Brock Booher makes a living flying commercial airliners, but that’s not all that he does professionally. His debut novel, “Healing Stone,” was released in April and is a paranormal story set in 1950s Kentucky.
Booher recently took some time to field questions in our Fiction Fest hot seat. Take it away, Brock!
What inspired the creation of “Healing Stone”?
The nugget for the story came from a short story that I wrote at a writing seminar with Orson Scott Card in 2009, but the inspiration came from the stories my parents told me about growing up in Cumberland County, Kentucky. Add some research of my own, and some old-fashioned imagination, and you have the inspiration of a novel. During the writing process I pulled from all the tools in my toolbox, and a few subconscious ones to bring the story to life.
Why a paranormal, racially charged tale and not one about, say, a commercial airline pilot who moonlights as a secret agent?
Because airline pilots a really boring. (laughs)
Well, I don’t mind pulling from personal experiences, and “Healing Stone” does that, but I didn’t want to write a “Mary Sue” novel (a novel with an idealistic protagonist that is secretly a wish-fulfillment for the author). However, my wife loves your suggestion. Perhaps…
Cedar Fort will publish a book later this year about drones that wreak air travel chaos. Given the fact that you’re a commercial pilot, can we expect a novel along these lines from you in the future?
The trouble with writing what you know is that it is too easy to find the plot holes. Because aviation is a field with which I am very familiar, it is harder for me to come up with believable plots. It is harder for me to exaggerate and twist the truth like a fiction writer needs to do in order to please readers. I am afraid that any story I write with aviation as the centerpiece might be boring.
Who would you want to see play the main characters in the motion picture version of “Healing Stone”?
Chris Brochu as Stone; Timothy Olyphant as Leck; Tommy Lee Jones as Billy Malony; Annette Benning as Ada; Shailene Woodley as Ruby; Ed Gathegi as Samuel; Forrest Whitaker as Otis; Marjuan Canady as Wonnie; Laverne Cox as Patsy Ann; Vince Vaughan as Cortis Russel; Jesse Plemons as Jed Mock.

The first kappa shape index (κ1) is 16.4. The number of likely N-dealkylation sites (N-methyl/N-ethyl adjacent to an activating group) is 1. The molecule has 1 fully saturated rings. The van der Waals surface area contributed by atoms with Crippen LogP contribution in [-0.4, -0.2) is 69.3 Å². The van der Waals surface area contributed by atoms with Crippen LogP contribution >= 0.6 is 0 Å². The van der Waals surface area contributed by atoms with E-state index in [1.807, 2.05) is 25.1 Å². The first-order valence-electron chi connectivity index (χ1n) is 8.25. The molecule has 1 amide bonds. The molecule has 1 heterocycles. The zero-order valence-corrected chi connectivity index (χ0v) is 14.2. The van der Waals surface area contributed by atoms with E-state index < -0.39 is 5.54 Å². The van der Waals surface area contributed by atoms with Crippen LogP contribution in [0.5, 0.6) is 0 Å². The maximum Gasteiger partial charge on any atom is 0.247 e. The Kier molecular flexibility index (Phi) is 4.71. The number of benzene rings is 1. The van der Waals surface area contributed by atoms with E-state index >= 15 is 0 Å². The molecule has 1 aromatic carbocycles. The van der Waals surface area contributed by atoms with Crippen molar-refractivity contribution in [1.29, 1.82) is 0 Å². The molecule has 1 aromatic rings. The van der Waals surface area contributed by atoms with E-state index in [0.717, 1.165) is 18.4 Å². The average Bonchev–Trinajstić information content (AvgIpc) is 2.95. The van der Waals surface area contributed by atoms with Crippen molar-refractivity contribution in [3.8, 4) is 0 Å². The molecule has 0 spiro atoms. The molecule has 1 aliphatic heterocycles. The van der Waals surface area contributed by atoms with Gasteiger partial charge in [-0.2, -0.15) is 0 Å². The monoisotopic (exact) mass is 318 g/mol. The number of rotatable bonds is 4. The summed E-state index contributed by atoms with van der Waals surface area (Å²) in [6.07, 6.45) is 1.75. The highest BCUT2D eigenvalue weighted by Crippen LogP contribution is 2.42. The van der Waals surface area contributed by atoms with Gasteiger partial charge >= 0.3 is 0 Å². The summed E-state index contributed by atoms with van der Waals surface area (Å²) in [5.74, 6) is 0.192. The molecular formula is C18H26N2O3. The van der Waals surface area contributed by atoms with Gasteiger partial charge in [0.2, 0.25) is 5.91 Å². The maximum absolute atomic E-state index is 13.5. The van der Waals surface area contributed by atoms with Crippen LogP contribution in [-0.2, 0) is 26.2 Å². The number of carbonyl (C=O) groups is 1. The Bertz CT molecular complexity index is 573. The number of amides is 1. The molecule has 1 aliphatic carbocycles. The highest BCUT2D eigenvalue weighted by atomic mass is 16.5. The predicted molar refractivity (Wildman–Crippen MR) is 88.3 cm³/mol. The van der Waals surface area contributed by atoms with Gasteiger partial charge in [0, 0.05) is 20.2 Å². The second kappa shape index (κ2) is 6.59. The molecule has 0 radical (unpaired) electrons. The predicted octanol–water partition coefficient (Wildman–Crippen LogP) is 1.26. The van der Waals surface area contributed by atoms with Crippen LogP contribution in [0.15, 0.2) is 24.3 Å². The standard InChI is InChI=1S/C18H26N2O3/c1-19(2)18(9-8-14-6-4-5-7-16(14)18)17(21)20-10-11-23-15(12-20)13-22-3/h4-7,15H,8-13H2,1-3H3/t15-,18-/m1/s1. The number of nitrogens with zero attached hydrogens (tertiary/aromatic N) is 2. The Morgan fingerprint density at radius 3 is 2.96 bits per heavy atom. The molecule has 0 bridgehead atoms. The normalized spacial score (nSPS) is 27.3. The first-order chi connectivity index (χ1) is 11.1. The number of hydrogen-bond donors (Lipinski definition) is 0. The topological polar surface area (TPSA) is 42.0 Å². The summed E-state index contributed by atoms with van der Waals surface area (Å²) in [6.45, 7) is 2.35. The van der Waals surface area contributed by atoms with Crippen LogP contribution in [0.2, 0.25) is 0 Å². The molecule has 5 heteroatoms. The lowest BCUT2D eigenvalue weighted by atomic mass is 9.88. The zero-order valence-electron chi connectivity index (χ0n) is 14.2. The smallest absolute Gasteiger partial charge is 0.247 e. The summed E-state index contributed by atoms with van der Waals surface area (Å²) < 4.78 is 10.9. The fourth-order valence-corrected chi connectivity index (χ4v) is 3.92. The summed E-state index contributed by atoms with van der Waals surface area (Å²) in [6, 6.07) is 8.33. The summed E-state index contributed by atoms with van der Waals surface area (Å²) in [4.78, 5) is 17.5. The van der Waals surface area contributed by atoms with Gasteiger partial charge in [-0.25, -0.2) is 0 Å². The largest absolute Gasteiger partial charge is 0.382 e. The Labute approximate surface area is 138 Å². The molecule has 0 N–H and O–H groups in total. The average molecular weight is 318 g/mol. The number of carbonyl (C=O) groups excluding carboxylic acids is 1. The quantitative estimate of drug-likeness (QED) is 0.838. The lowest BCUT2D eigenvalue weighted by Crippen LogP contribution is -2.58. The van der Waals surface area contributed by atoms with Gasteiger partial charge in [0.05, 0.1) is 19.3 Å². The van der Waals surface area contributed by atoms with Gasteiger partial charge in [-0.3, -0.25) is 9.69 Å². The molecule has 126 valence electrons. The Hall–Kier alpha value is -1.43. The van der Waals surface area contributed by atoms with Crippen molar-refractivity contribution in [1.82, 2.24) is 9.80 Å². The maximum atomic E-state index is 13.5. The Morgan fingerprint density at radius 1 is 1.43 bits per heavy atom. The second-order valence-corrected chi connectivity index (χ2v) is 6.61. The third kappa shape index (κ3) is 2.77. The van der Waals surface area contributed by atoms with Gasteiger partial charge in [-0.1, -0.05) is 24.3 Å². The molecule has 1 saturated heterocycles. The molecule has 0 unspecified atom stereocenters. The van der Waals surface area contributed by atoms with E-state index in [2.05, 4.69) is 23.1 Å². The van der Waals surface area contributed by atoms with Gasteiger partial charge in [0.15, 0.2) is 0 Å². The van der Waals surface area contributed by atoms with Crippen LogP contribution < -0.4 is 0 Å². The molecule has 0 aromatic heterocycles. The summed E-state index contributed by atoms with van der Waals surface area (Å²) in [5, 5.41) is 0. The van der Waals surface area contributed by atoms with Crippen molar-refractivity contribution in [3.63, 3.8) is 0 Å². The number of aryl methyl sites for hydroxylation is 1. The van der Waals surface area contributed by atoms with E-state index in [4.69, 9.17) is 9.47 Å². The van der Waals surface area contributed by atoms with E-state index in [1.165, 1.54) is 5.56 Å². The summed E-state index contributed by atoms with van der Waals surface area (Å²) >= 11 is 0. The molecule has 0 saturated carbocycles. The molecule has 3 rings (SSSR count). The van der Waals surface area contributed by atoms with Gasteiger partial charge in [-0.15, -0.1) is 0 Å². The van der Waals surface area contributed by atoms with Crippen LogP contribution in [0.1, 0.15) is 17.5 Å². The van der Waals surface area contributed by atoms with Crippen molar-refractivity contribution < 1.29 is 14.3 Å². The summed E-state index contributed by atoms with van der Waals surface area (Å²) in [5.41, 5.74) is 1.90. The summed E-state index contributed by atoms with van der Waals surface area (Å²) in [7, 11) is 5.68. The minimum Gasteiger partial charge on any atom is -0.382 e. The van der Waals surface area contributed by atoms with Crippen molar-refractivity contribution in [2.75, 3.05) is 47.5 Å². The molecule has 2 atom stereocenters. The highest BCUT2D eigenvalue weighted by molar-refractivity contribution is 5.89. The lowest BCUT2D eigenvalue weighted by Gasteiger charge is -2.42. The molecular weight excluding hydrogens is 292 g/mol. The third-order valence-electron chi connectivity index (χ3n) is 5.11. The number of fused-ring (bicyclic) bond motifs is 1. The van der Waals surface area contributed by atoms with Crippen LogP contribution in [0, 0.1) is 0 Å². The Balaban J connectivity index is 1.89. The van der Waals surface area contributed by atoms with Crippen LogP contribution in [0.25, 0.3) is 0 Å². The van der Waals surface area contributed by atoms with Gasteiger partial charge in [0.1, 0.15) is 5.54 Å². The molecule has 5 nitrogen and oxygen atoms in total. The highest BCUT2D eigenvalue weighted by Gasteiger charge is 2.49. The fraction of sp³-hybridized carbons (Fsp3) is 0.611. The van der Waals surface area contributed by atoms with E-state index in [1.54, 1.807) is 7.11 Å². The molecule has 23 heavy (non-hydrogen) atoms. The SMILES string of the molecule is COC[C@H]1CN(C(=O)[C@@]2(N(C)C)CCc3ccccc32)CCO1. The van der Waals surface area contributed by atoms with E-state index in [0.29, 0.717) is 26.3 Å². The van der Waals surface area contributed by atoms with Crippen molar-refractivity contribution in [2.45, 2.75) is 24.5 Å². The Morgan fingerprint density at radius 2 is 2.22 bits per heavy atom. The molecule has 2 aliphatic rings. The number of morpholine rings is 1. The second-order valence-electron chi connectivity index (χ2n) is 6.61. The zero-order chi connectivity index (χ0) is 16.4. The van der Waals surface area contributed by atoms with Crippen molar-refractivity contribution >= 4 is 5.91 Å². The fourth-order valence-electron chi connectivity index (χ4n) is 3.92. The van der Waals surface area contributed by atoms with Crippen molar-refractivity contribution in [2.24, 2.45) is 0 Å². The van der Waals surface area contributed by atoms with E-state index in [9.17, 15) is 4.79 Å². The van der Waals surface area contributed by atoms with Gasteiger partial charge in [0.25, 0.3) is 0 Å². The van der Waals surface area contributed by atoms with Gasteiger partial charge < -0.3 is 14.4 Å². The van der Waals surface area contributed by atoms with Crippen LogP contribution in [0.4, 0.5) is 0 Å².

Which writers have had the most impact on your writing style?
That is hard to say since I have only written one novel and my “style” is very undetermined, but I love Jesse Stuart, John Steinbeck, and of course have been taught by Orson Scott Card. I am still discovering my voice.
What’s your writing routine like?
I am a disciplined person and I try and fit 10 hours of writing into each week. I find time to write at home when I can and on the road while I am stuck in a hotel room. As for a writing routine, I like to listen to classical music to drown out distractions. I also have to turn off email and force myself not to check social media every 15 minutes. I carry a notebook with me all the time. You never know when an idea will come to you.
What’s the most joy writing has given you?
I wrote a short story titled “Stone: An Easter Story” (nothing to do with the novel) and even though it has no commercial potential, I love sharing it with people. My goal as a writer is to entertain and inspire you.
What one message to you hope readers take from reading “Healing Stone”?
We all have unique gifts. How we use those gifts is up to us.
What’s your current work in progress?
I just finished a manuscript about a street orphan in Peru that gets caught up in an organ-smuggling organization.
What advice would you like to offer aspiring novelists?
Figure out why you are writing. Then once you have your reason, write, write, write. Submit. Then write some more. Take an occasional class or seminar about writing. Write some more. Never forget why you are writing.